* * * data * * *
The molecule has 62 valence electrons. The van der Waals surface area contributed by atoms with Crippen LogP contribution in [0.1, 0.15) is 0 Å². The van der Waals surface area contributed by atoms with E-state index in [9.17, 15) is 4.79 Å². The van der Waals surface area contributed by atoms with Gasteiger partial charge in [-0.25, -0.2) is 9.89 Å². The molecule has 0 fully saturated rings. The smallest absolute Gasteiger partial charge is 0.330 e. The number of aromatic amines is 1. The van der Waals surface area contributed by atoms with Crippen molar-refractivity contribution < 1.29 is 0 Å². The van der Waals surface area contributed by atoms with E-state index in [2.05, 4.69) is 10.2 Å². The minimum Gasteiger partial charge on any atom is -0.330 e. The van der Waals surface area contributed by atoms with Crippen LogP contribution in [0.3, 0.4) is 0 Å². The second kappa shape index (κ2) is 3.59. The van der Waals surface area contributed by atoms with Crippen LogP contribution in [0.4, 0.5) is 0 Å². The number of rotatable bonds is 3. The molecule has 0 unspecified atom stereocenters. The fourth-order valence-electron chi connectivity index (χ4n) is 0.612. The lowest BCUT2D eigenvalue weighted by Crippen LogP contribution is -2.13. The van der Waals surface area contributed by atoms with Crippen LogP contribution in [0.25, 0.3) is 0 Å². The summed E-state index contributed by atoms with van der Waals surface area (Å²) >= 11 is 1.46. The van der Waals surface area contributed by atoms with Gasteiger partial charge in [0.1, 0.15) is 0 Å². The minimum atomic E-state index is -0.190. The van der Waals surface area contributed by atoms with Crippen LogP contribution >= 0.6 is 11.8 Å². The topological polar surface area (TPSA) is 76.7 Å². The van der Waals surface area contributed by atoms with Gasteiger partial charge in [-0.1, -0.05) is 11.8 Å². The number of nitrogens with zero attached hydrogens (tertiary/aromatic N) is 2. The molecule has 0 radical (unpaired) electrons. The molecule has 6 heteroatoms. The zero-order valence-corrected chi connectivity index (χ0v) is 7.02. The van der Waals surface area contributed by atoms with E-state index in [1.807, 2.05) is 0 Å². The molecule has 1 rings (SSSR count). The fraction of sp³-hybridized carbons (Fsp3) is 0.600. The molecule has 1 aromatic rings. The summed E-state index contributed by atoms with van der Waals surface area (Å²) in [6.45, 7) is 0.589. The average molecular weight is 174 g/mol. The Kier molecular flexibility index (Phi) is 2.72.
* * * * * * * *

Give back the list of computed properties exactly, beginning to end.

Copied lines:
The molecule has 62 valence electrons. The van der Waals surface area contributed by atoms with Crippen LogP contribution in [0.1, 0.15) is 0 Å². The van der Waals surface area contributed by atoms with E-state index in [9.17, 15) is 4.79 Å². The van der Waals surface area contributed by atoms with Gasteiger partial charge in [-0.25, -0.2) is 9.89 Å². The molecule has 0 fully saturated rings. The smallest absolute Gasteiger partial charge is 0.330 e. The number of aromatic amines is 1. The van der Waals surface area contributed by atoms with Crippen molar-refractivity contribution < 1.29 is 0 Å². The van der Waals surface area contributed by atoms with E-state index in [2.05, 4.69) is 10.2 Å². The minimum Gasteiger partial charge on any atom is -0.330 e. The van der Waals surface area contributed by atoms with Crippen LogP contribution in [0.3, 0.4) is 0 Å². The second kappa shape index (κ2) is 3.59. The van der Waals surface area contributed by atoms with Crippen LogP contribution in [0.4, 0.5) is 0 Å². The number of rotatable bonds is 3. The molecule has 0 unspecified atom stereocenters. The fourth-order valence-electron chi connectivity index (χ4n) is 0.612. The lowest BCUT2D eigenvalue weighted by Crippen LogP contribution is -2.13. The van der Waals surface area contributed by atoms with Crippen LogP contribution in [0.25, 0.3) is 0 Å². The summed E-state index contributed by atoms with van der Waals surface area (Å²) >= 11 is 1.46. The van der Waals surface area contributed by atoms with Gasteiger partial charge in [0.1, 0.15) is 0 Å². The minimum atomic E-state index is -0.190. The van der Waals surface area contributed by atoms with Crippen LogP contribution >= 0.6 is 11.8 Å². The topological polar surface area (TPSA) is 76.7 Å². The van der Waals surface area contributed by atoms with Gasteiger partial charge in [-0.1, -0.05) is 11.8 Å². The number of nitrogens with zero attached hydrogens (tertiary/aromatic N) is 2. The molecule has 0 radical (unpaired) electrons. The molecule has 6 heteroatoms. The zero-order valence-corrected chi connectivity index (χ0v) is 7.02. The van der Waals surface area contributed by atoms with E-state index in [1.807, 2.05) is 0 Å². The molecule has 1 rings (SSSR count). The fraction of sp³-hybridized carbons (Fsp3) is 0.600. The molecule has 1 aromatic rings. The summed E-state index contributed by atoms with van der Waals surface area (Å²) in [6.45, 7) is 0.589. The average molecular weight is 174 g/mol. The Kier molecular flexibility index (Phi) is 2.72.